Last night Gloria Steinem enjoined those of us present for her presentation to tend to pleasure and joy and gratitude even as we work with all we have to change systems of oppression.
Pleasure is as real as pain.
For five days last week, I was immersed in pleasure. I spent time with three beloved clergy sisters in Portland, Oregon. We were there to savor the gift of deep friendship and we were there to play.
I woke up each morning giving thanks for the great good of not knowing what was on the agenda. I had space to savor and give thanks for the blast of joy that was Easter, as well as the deep worship of Holy Week. I celebrated the amazing beauty of the land and the wild goodness of being with kindreds in whose company tears of all varieties are shared. Laughter-induced pain is fantastic ache.
There is work to do, to be sure. I am not the most patient of people. There is so much pain in the world that gets doled out from human to human and yet, pleasure is as real as pain and I was in it.
Whenever I am making preparations to be gone for a time, the worries raise their voices.
For example, I seem to be convinced that if I am in close proximity to my beloveds I can keep them safe. It’s a fine fantasy. If I’m in my zone, somehow my people are safer.
Church details feel monumental. Our church has the best staff bar none and a wondrous crew of retired clergy. There should be no worry. Should is the operative word. Worry I do.
Like so many other things, I suspect thriving happens when space is made. Offspring turn to each other or their step-Coop. Pets are tended. Church folk know the power of community. All these things are good.
And for me? Stepping out of my self-appointed role of keeper of well-being is flat-out crucial.
I’m off for five days. Preparing to leave has lessons to lend.
Perhaps the spiritual discipline most necessary for digesting a magnificent Holy Week is the sacred revel of fun.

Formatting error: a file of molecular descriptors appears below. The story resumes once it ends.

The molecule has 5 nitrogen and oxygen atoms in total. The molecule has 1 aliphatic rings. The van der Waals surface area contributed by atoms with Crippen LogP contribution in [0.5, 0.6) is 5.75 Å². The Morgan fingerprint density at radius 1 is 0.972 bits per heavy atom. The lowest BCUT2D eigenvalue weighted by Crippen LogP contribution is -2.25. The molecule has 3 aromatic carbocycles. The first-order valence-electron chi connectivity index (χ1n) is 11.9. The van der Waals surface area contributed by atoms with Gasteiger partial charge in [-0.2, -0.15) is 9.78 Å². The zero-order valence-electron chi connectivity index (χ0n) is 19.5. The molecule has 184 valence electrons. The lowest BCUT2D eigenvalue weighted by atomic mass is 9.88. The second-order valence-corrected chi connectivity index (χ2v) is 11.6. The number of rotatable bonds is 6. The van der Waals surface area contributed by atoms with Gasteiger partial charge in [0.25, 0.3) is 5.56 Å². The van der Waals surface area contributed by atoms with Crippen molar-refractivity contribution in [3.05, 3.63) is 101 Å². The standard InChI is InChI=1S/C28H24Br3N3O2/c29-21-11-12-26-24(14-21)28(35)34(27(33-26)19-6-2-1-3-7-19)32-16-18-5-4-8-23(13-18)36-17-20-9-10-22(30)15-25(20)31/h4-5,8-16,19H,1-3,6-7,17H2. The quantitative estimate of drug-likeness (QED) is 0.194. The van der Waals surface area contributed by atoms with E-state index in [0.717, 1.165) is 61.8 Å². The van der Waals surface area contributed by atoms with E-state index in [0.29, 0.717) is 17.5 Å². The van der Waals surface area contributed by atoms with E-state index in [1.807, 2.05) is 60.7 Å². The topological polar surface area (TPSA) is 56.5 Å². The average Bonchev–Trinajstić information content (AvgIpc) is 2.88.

Since Cooper and I didn’t think ahead to get reservations for Valentine’s Day, we dined out on Monday. It was snowing lightly while we wandered downtown Minneapolis. Being out and in the midst of city life was good. A Barnes and Noble browse iced the cake.
On THE day (Valentine’s, don’t you know) we had no evening meetings. Amazing. So, we took ourselves for a stroll around a lake and got really wild and cruised the deli at Lund’s for our dinner. The place was a zoo, filled with the likes of us who had procrastinated buying for the big heart dinner. We came home with delectables and savored a night at home.
And, wonder of wonders, on Thursday we were again without evening meetings to contend with. We were gifted with tickets to the Saint Paul Chamber Orchestra concert. Daughter Leah knows of my love for soprano Dawn Upshaw, so we found ourselves in downtown St Paul. Again, we had time to wander a bit before being treated to a crystal clear voice and an amazingly heart-connected ensemble.
We found ourselves a bit giddy. Shared meals, time to be and time for reveling in the Twin Cities we call home was grace.
Today over lunch with a beloved friend, we found ourselves naming the scarcity of play in our lives. Competing claims on time and energy somehow put frolicking on a back burner. That’s just dumb. It’s hard to claim fullness of life when it seems the main objective is keeping way too many balls in the air.